2. Did we all go blind from sitting too close to the TV? Did we all go deaf and walk in front of cars when we started wearing Walkmans? Did we get tumours from our mobile phones? Psychotic from our video games? Every new technology gets its moral panic, and it seems we never learn the tediousness of it all. There’s a wider question about the perception of science in the public eye here but the point is that we as a public don’t seem to be able to even use the benefit of our own memory.

3. Even if there was a potential health risk from wi-fi, even if there is a level of health risk, it’s insignificant next to the massive benefit to our society that these technologies will bring us. The power of what the internet can do for our world, the full scale of what a revolution it represents for knowledge, for democracy, for society is something that we probably don’t even recognise ourselves and will probably manifest itself with the benefit of our grandchildren’s historical perspective. Put that against these health risk claims and it puts them in their tiny questionable place.

As the newspapers get their hold on this, expect the usual cries about how we have to ‘protect the children’. Wi-fi gives them freedom to learn and explore, to be part of a generation with more access to learning to ourselves, to do more and be more. Taking it away harms our children way more than a little low background radiation ever could.

* Turns out it was Panorama actually. How low has that fallen?

Die Freehand Die!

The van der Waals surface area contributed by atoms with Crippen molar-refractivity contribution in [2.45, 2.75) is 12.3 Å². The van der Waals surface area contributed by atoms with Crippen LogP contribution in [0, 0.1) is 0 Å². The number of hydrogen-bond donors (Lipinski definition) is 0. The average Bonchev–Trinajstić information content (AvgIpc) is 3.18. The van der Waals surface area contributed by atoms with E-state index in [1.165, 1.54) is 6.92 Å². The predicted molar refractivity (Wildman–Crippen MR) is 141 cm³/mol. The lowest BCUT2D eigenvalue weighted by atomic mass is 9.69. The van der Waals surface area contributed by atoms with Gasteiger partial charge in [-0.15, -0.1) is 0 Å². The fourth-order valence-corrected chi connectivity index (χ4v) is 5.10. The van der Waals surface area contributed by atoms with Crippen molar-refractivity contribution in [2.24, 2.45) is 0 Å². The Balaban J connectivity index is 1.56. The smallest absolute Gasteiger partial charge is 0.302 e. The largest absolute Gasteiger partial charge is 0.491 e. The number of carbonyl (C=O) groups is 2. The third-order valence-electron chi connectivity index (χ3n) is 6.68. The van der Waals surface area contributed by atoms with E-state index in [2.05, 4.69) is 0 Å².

17 05 2007

Hot on the heels of Scumbag Falwell’s demise, here’s another passing that I am pretty sure I won’t be wearing a black armband for.

Even ten years since I started using it, my frustrated hours trying to use this horrid little drawing program still haunt me.

I won’t be missing it.

43 things

22 04 2007

Just a quick note to shout about a new site I have come across called “43 things”. From what I can tell the basic idea is that you start shouting about all the things, big and small, that you actually want to do with your life and it will both keep reminding you of them by email and help you along the way with them.

Anyway, I signed up to it and started thinking of things I want to do, a quite cathartic exercise in itself.

So far, and far from finished by the way, here is my (edited) list.

  1. Learn XHTML.
  2. Learn to fly a plane.
  3. Be more confident.
  4. Get an HDTV.
  5. Get in better shape.
  6. Drink more water.
  7. Get out of debt.
  8. Relax and not be so uptight.
  9. Put a design portfolio together.
  10. Shave my head.
  11. Learn to play backgammon.
  12. Earn more money.
  13. Learn photography. Properly.
  14. Blog more.
  15. Go to Glastonbury.
  16. Figure out what to do with my life.
  17. Be cool.
  18. Write for a magazine.
  19. Buy an Apple TV.

This is of course, just what I’ve come up with after about 20 minutes of play. With more time I am sure the list will be even more hilarious.

Anyway, I recommend the site. And I recommend inviting ridicule upon yourself by publishing your list on your blog. It was pretty therapeutic for me.